I am a product of the 1960’s. I grew up in a middle-class bedroom community about 60 miles from Los Angeles. We had a swimming pool and each of my siblings and I had our own bedrooms. We went on family vacations in our station wagon every summer and when we returned, we attended summer day camp. When we got older, we went to “sleep away” camp. We drank water from the hose, and we played outside until the streetlights came on. We had new wardrobes for back to school and Christmas was magical. Both of my parents were present my entire life, they were both college educated and they were educators as well.
We were not wealthy. We did not live in a “certain” zip code. My parents worked ridiculously hard as schoolteachers, and when they both went back to college to pursue master’s degrees, they did so at night, taking turns on who would go when. Getting those extra degrees (my father later earned his EdD), placed them on a higher pay scale. They sacrificed to provide for us.
This is my lens that I view the world through.
Is it different than yours? Probably. But what I have found is that most of us have more in common than we do different. You would not know that in 2020 and it seems like every difference we have has been amplified and exploited. We are no longer celebrating each other; we are fighting each other. Publicly. With intolerance towards each other’s views and beliefs. It seems like ourlens is the onlyacceptable lens.
In June 2020, a court denied a Texas resident’s request for an emergency order to allow him to fence off his yard because his disability—a compromised immune system—left him vulnerable to COVID-19 exposure to passing strangers.
Given today’s volatile political climate, it’s more important than ever to be vigilant for any signs of racially motivated harassment, discrimination, or violence directed against anyone at your community.
Criminal background checks are the latest battleground for potential race discrimination claims. If it’s been a while since you last reviewed your policy, it’s important to check to make sure your policy doesn’t run afoul HUD guidelines addressing the discriminatory effect that criminal background policies may have on racial and ethnic minorities.
When showing available units in your community, refrain from any comments or conduct that suggest a prospect should—or shouldn’t—live at your community, or in a particular area within your community—because of her race or color. It’s considered “steering,” an unlawful practice under the FHA, if you direct, guide, or encourage prospects, based on an illegally discriminatory reason, to rent only certain units at a community or to seek alternate living options.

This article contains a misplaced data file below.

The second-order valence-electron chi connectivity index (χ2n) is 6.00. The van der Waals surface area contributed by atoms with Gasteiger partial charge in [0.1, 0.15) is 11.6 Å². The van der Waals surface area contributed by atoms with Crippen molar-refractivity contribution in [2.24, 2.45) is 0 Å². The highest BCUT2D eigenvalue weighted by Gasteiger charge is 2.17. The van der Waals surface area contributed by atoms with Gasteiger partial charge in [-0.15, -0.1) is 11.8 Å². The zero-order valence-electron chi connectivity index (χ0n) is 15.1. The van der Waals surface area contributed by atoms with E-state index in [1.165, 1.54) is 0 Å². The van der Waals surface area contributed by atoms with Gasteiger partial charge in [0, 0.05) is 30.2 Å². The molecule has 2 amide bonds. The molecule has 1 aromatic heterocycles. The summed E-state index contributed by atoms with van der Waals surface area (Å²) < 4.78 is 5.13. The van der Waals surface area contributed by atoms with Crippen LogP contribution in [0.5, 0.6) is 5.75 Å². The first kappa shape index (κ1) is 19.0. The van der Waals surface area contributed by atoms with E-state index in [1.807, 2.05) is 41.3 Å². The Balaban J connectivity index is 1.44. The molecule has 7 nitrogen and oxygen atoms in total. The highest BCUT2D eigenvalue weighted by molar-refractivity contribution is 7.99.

This month MHCO focuses on fulfilling your obligation to comply with fair housing rules banning discrimination based on race and color with a six part series – with six rules community owners and managers need to follow.
The owners and operators of an Illinois mobile home community recently agreed to pay $251,500 to settle a lawsuit alleging race discrimination, according to the Justice Department. The complaint alleged that the former manager imposed more burdensome application requirements to discourage African-American prospects from living there.
You just found out that a resident tested positive for COVID-19. You can’t get into fair housing trouble if you notify all the residents on her floor about it so they can take extra precautions to avoid exposure. True or false?
This month at Manufactured Housing Communities of Oregon (MHCO), we look at how to avoid fair housing trouble while dealing with the COVID-19 pandemic. For months now, the nation has been confronting the public health emergency caused by the new coronavirus. By April, all 50 states had reported cases of COVID-19 to the U.S. Centers for Disease Control (CDC), though different parts of the country experienced different levels of COVID-19 activity. According to the CDC, U.S. COVID-19 cases include:
People who were infected while traveling, before returning to the United States;
People who were infected after having close contact with someone known to be infected with the virus; and
People who were infected but don’t know how or where they were infected.
Last week we uploaded “10 rules on how to avoid fair housing claims based on familial status”. This week, let’s look at how the rules might apply in the real world. Here are 4 questions - with answers posted on MHCO.ORG.
INSTRUCTIONS: Each of the following questions has only one correct answer.